Note that if a PLL loses its lock, the PLLs themselves will not be reset, but everything that depends on them will. This may not be the desired behavior, as a PLL that loses its lock is a serious fault in most designs. To request a full reset in the event of a loss of lock, add @pll_restart as defined below to the signals that are brought together with an OR to obtain @reset_sources:

assign pll_restart = rst_src_pll && !master_reset;

This simply says: If the PLL became unlocked after the master reset was inactive, reset everything again, including the PLLs. For this to work, the reset count must be long enough to withstand the lock detectors' possible wobbles. In other words, the reset count must be longer than the time the PLL's lock detector can be high even though the PLL isn't locked yet. This is not to be confused with how long it takes for the PLL to acquire lock. Some lock detectors don't wobble at all, and these wobbles are most likely significantly shorter than the PLL's lock time (as specified in the datasheet).

The wakeup shift register

It may be a bit of an overkill, but I usually add a wakeup shift register of this sort in my designs:

reg [15:0]   wakeup_shift;
reg          rst_src_shreg;

initial rst_src_shreg = 1;
initial wakeup_shift = 0;

always @(posedge wakeup_clk)
    rst_src_shreg <= !wakeup_shift[15];
    wakeup_shift <= { wakeup_shift, 1'b1 };

Because most FPGAs implement @wakeup_shift as a shift register primitive, which consumes the equivalent of a LUT, it's cheap in resources, and offers another mechanism to make sure a reset takes place during powerup. This is required in a design without PLLs, because nothing else will activate @clear_counter. But even if there are PLLs, there's a possibility that they will already be locked when the FPGA wakes up, as this is a possible option for bitstream configuration on some FPGAs.

So in any case, this is a recommended add-on. Better safe than sorry.

External reset button

Reset buttons are quite common. What they do exactly differs from one design to another. One possibility is that the button that the user considers "reset" is connected to the FPGA pin that kicks off the process of loading the bitstream into the FPGA. It may also be connected to a processor's reset pin, on FPGAs that have an embedded processor.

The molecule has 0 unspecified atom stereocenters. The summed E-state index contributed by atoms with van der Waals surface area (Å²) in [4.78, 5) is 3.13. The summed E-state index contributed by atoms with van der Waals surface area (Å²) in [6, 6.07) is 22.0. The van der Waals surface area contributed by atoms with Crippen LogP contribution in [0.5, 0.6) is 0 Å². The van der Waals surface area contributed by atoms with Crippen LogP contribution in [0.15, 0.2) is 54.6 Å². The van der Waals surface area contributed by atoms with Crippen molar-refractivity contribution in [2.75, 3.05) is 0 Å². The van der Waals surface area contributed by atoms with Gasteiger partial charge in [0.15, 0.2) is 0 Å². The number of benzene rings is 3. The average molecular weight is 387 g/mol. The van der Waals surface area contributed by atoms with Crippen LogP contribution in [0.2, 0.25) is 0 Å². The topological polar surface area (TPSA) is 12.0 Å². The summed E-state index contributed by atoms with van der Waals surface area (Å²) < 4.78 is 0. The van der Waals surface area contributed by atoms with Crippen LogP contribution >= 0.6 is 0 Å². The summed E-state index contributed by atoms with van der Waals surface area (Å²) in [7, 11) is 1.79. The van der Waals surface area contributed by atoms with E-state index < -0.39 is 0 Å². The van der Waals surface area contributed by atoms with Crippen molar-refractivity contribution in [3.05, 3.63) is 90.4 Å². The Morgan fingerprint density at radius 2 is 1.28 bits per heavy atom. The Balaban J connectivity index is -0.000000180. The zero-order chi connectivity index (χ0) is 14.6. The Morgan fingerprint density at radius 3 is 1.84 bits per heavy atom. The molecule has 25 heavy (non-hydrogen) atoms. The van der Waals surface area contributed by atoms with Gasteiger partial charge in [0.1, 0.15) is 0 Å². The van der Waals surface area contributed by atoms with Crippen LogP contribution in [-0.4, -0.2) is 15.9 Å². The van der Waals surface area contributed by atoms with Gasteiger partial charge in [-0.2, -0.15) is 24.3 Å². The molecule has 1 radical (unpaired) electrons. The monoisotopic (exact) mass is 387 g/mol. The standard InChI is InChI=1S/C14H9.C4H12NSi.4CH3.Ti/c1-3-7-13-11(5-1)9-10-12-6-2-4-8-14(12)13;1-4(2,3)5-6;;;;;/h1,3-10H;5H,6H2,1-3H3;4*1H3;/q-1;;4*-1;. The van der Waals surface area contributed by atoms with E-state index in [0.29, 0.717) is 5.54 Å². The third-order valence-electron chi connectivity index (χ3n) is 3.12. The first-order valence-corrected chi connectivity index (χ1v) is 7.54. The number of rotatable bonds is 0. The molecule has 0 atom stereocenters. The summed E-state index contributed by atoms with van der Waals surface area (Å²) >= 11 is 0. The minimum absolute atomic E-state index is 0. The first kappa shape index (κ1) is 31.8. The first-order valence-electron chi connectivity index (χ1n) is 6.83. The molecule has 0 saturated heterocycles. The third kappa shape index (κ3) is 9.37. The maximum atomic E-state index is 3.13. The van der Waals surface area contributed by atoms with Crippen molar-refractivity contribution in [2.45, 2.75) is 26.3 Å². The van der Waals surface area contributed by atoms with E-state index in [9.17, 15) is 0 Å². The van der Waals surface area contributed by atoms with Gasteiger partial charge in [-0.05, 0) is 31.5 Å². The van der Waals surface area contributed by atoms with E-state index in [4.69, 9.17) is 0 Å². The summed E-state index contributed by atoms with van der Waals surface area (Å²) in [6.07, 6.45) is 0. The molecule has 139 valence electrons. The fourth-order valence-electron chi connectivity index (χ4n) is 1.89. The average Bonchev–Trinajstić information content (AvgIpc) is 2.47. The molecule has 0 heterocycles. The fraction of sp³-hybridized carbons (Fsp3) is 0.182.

And this reset button could be connected to a general I/O pin on the FPGA, for the purpose of resetting the FPGA logic. In this case, it's yet another reason to activate @clear_counter.

If @reset_count counts to a number that corresponds to 10 ms or more, there's no need for a debounce of the signal from the input pin, as the wobbles will be absorbed by the counter itself. In this case, this is enough:

reg rst_src_debounce;
reg rst_src_debounce_pre;

initial rst_src_debounce = 1;
initial rst_src_debounce_pre = 1;

always @(posedge wakeup_clk)
    rst_src_debounce <= rst_src_debounce_pre;
    rst_src_debounce_pre <= reset_button_pin;

However if the counter finishes quickly (as shown in the example above, reaching just 31), the pushbutton needs debouncing. There are several ways to do this, for example:

reg [17:0] debounce_count = 0;
reg        reset_button_d, reset_button_d2, reset_button_d3;

wire       debounce_reached = (debounce_count == 250000);

initial debounce_count = 0;
initial rst_src_debounce = 1;

always @(posedge wakeup_clk)
    reset_button_d3 <= reset_button_d2;
    reset_button_d2 <= reset_button_d;
    reset_button_d <= reset_button_pin;
    if (reset_button_d2 != reset_button_d3)
      debounce_count <= 0;
    else if (!debounce_reached)
      debounce_count <= debounce_count + 1;

    if (debounce_reached)
      rst_src_debounce <= reset_button_d3;

This is a relatively strict debouncer, which doesn't work well with noisy input signals. This is an advantage or disadvantage, depending on your needs.

This code example is written for a 25 MHz clock. The value of @reset_button_pin is copied into @rst_src_debounce if @reset_button_pin has had the same value during 10 ms. Note that @debounce_count changes to zero on the same clock cycle as when @reset_button_d3 changes value. Hence when @reset_button_d3 changes value, it's never copied into @rst_src_debounce immediately, but only after keeping the same value for a long while.


There are many things to consider when designing the initialization of an FPGA. This page has presented some concepts and ideas, but it's important to keep in mind that the real task is to correctly recognize the events that need to initiate action. It's also important to define the correct response to each such event in order to reliably bring the logic to a working state.